Published on November 4th, 2015 | By: April Gocha, PhD0
Other materials stories that may be of interestPublished on November 4th, 2015 | By: April Gocha, PhD
[Image above] Credit: NIST
A University of Wisconsin-Madison engineer’s solution for streamlining the construction of skyscrapers is having a skyscraper moment in one of the most seismically active regions of the country. Traditionally, coupling beams are reinforced with a labyrinth of rebar. As an alternative to excessive amounts of rebar, the new solution incorporates steel fibers into the concrete mix.
Using complementary microscopy and spectroscopy techniques, researchers at Lawrence Berkeley National Lab say they have solved the structure of lithium- and manganese-rich transition metal oxides, a potentially game-changing battery material and the subject of intense debate in the decade since it was discovered. Because previous studies have been ambiguous about the structure, the researchers minimized ambiguity by looking at the material from different directions, or zone axes.
Researchers at Cambridge University have successfully demonstrated how several of the problems impeding the practical development of the so-called ‘ultimate’ battery could be overcome. They have developed a working laboratory demonstrator of a lithium-oxygen battery which has very high energy density, is more than 90% efficient, and, to date, can be recharged more than 2000 times, showing how several of the problems holding back the development of these devices could be solved.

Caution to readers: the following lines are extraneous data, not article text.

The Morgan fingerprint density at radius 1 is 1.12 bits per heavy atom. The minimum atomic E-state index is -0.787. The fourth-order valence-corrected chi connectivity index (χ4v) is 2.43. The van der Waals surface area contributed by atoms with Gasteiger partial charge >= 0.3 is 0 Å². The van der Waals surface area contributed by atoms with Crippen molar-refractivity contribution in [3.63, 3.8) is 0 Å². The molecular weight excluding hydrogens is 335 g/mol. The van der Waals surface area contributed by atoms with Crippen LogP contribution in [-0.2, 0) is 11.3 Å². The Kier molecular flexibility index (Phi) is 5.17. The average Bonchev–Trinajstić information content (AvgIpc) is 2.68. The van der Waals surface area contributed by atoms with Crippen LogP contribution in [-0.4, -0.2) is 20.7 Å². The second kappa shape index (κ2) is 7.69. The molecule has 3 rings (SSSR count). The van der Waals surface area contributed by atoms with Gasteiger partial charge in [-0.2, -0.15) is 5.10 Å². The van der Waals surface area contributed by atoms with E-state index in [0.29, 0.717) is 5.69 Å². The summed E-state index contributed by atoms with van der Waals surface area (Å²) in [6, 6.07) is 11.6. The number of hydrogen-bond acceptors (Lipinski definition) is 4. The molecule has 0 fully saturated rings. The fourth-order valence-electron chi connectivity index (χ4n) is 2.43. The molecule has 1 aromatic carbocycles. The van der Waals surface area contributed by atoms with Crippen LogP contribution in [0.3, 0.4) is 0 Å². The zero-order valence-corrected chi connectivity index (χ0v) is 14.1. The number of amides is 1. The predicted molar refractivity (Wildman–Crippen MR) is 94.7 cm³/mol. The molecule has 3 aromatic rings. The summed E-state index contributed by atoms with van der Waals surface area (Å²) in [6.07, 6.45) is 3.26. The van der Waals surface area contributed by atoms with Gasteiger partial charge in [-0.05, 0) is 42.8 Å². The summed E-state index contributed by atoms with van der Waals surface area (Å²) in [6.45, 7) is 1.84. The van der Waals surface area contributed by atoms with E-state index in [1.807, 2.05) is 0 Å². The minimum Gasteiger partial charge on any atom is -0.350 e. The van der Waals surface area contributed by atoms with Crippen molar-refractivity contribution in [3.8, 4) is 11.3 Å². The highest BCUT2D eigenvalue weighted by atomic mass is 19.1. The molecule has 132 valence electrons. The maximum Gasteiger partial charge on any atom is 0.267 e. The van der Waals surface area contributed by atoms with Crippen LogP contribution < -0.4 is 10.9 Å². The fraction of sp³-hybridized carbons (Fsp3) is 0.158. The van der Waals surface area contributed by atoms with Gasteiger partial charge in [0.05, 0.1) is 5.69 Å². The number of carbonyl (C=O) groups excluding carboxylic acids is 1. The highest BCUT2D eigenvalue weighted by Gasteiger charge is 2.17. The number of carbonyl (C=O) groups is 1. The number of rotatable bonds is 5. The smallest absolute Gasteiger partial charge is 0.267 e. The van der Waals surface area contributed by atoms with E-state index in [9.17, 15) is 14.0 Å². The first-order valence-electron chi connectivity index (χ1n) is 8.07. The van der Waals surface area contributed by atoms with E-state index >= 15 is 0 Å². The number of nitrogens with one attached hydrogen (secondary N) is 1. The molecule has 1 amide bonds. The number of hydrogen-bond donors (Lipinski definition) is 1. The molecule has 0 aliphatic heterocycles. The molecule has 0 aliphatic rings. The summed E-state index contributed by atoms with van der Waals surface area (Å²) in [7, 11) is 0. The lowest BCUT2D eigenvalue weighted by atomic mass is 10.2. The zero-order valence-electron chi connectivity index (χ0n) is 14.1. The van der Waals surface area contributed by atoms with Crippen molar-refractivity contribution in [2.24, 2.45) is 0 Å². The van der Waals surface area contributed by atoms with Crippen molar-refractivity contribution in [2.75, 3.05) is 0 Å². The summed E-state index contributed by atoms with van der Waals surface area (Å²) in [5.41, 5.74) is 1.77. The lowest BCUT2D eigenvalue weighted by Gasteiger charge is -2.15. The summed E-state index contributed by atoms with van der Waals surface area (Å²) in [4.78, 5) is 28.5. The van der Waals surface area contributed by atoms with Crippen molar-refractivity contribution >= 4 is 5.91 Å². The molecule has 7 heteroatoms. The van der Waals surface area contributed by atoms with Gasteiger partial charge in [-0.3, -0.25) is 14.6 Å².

Researchers from the Center for Integrated Nanostructure Physics within the Institute for Basic Science have assiduously studied the relationship between insulators and conductors by testing layered hexagonal boron nitride. According to the research, the h-BN layer is superior to its competing insulator, silicon dioxide, as it “has demonstrated to be an ideal substrate for 2-D materials due to its atomic flatness, large band gap, superb mechanical strength, absence of dangling bonds and low dielectric screening.”
A plastic derived from cornstarch combined with a volcanic ash compound could someday help heal bones. The biodegradable polymer, reinforced with Montmorillonite clay nanoparticles for strength, dissolves in the body within 18 months. As the material dissolves, new bone formation takes its place. The material is created by injecting the polymer-clay mixture with carbon dioxide, resulting in an implant that looks like foam, but is rigid like bone.
A promising new metal alloy system could lead to commercially viable magnetic refrigerants and environmentally friendly cooling technologies, according to a scientist at Rochester Institute of Technology. Scientists investigated high entropy alloys, a class of emergent materials that holds potential for advanced manufacturing and possesses hardness and resistance to wear and corrosion, the authors found.
Alchemy left the mainstream centuries ago, but one of its core concepts, transmuting the elements, is experiencing a revival in nanotechnology. Researchers at the University of Michigan are charting a path toward materials with new properties by cleverly altering the nanoparticles used to build them. To demonstrate the concept, the team used a computer simulation that arranged a set of particles into a structure and then allowed the shape to change.
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